About Kenneth Bagnell

Kenneth Bagnell , born and raised in Nova Scotia, is a writer whose articles have appeared in all of Canada major newspapers,  including The Globe and Mail, The National Post, the numerous papers of  Sun Media, The Montreal Gazette and The Hamilton Spectator. In his early years he was a broadcaster and announcer  in both public and private sectors. He has served on the editorial board of The Toronto Star and subsequently became, in turn, an editorial  writer, magazine editor and daily columnist on The Globe & Mail. He has received various national awards including a citation for his magazine article on The Vatican in the early 1980s.   During the 1970s, he was Editor of The Review, the Canadiana publication of Imperial Oil Ltd. and winner of numerous  national and international awards for  editorial and graphic excellence.  More recently his work has taken him to most parts of the world, from which he has written travel essays.( He is also a former Managing Editor of The United Church Observer for which, over the past 50 years, he writes columns and essays on the sociology of  religion and its role in our changing culture; some are included here.) He is well known for early books, in particular The Little Immigrants, published by Macmillan in 1980, on all of Canada’s bestseller lists for roughly a year and after over a dozen printings still available through bookstores. In 1989, Macmillan also published his well -received Canadese: A Portrait of the Italian Canadians. As a graduate in theology and as a United Church minister he has been extensively  engaged in bereavement issues as speaker and writer. In recent years he wrote Then and Now, a limited edition history of funeral service in Ontario. It includes several major tragedies that  involving major, complex and voluntary cooperation among Ontario funeral service professsionals; it reports on numerous cultural changes  including the increase in women entering the vocation and its adaptation to serving our increasingly multicultural society. See www.ofsa.org/History_Book_-_Then_and_Now_427271.html .  He is husband to Barbara, his  collaborator on all his essays and books, who frequently writes of her own travels in The Travel Society Magazine and  in Romantic Traveling,  a US publication. They have three adult children Paul,  David and Andrea. Each is engaged in distinct careers which reflect aspects of of their father’s lifelong vocational interests.

Here are some of his random thoughts on travel:

NORTH AMERICA: This morning as a wind of winter chilled the windows where I live, I remembered warm places I reached over the years, places just a few hours from my Toronto home. Most were in the Southern US, small cities, quiet towns. St. Augustine in Florida. Bisbee in Arizona. Palm Springs in California. Charleston in South Carolina. I found in each not just the warm and sunny welcome of friendly people but something unique. Each is special. As a British writer once said: “I know of no town like any other, if that town be truly known.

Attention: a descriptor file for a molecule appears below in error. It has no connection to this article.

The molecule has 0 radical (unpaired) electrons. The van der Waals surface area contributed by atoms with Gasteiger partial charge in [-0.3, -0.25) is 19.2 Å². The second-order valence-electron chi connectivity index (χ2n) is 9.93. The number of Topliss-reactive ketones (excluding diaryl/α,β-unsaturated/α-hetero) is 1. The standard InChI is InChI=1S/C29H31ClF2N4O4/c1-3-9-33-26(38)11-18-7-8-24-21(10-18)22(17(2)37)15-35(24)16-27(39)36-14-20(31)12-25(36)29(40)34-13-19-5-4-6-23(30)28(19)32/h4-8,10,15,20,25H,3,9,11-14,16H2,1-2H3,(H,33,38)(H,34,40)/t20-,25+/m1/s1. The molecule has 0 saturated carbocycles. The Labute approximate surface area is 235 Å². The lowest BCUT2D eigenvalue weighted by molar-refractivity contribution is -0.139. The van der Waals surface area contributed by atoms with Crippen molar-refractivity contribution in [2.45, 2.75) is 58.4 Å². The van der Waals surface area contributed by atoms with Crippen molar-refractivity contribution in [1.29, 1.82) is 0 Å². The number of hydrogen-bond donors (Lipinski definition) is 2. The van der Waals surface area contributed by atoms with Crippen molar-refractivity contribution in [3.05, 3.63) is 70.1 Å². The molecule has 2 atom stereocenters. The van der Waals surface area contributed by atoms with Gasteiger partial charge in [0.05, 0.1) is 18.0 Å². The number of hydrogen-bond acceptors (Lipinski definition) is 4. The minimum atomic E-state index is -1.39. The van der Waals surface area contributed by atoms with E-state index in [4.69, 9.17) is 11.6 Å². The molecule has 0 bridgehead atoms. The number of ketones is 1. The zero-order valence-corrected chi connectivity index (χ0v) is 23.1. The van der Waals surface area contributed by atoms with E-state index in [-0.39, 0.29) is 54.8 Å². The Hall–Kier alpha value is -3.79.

EUROPE: The word itself brings images and memories from stately streets of London’s yesterday, to remnants of the past in Sicily, to aromas of street vendors in Istanbul by the Bhosphorus. I first went to Europe in 1964. I was not yet 30, flying into Moscow, during what was called The Cold War, and then on to Irkusk on the shores of the very deep and silver Lake Baikal. I ‘ ve returned to Europe in recent years almost yearly. I hope to go back again and then again, as long as I can in the fortunate life that has come my way.

THE CARIBBEAN : When I first went to the Caribbean it was to the tiny sliver of Vieques the island, in the seas beyond Puerto Rico’s walled and historic Old San Juan. I felt I’d truly entered another land and culture,  one where clocks had been discarded as time  no longer mattered. It’s not quite that way now, but I still return still and will return again. I prefer small places. I find them even more to my preference the second time I go and sometimes the third. I went not long ago to another small and beautiful island of the Caribbean. It’s Anguilla, where I was struck not just by the spell of the endess silent sand and sea, but also by a people of long  integrity, effort and ambition. It was my kind of island. That’s why it’s here.

CRUISES : “The sea,” Cousteau once said, “once it casts its spell, holds one in its net of wonder forever.” The most vivid memories of my cruising life are not just of magnificient seas but of places: Dubrovnik in Croatia. Santorini in Greece. Helsinki in Finland. Skagway in Alaska, the rivers of Germany and France. Yes,  I knowe that  some frown on cruises as not being genuine travel. But consider for a moment. One of the great advantages of a cruise is basic: the economies it offer. Visiting each land destination along the way is economic — certainly  moreso than overland travel. I’ll continue cruising as long as memory draws me back.  And not just to the ports of call along the way. The sea itself  beckons, often with the recall of those evenings when, from a favorite dining room window aboard a Princess vessel, the red sun slips beneath the seas of the world. I like what Mark Twain wrote: “Sail away from the safe harbor. Catch the trade winds in your sails. Explore. Dream. Discover .”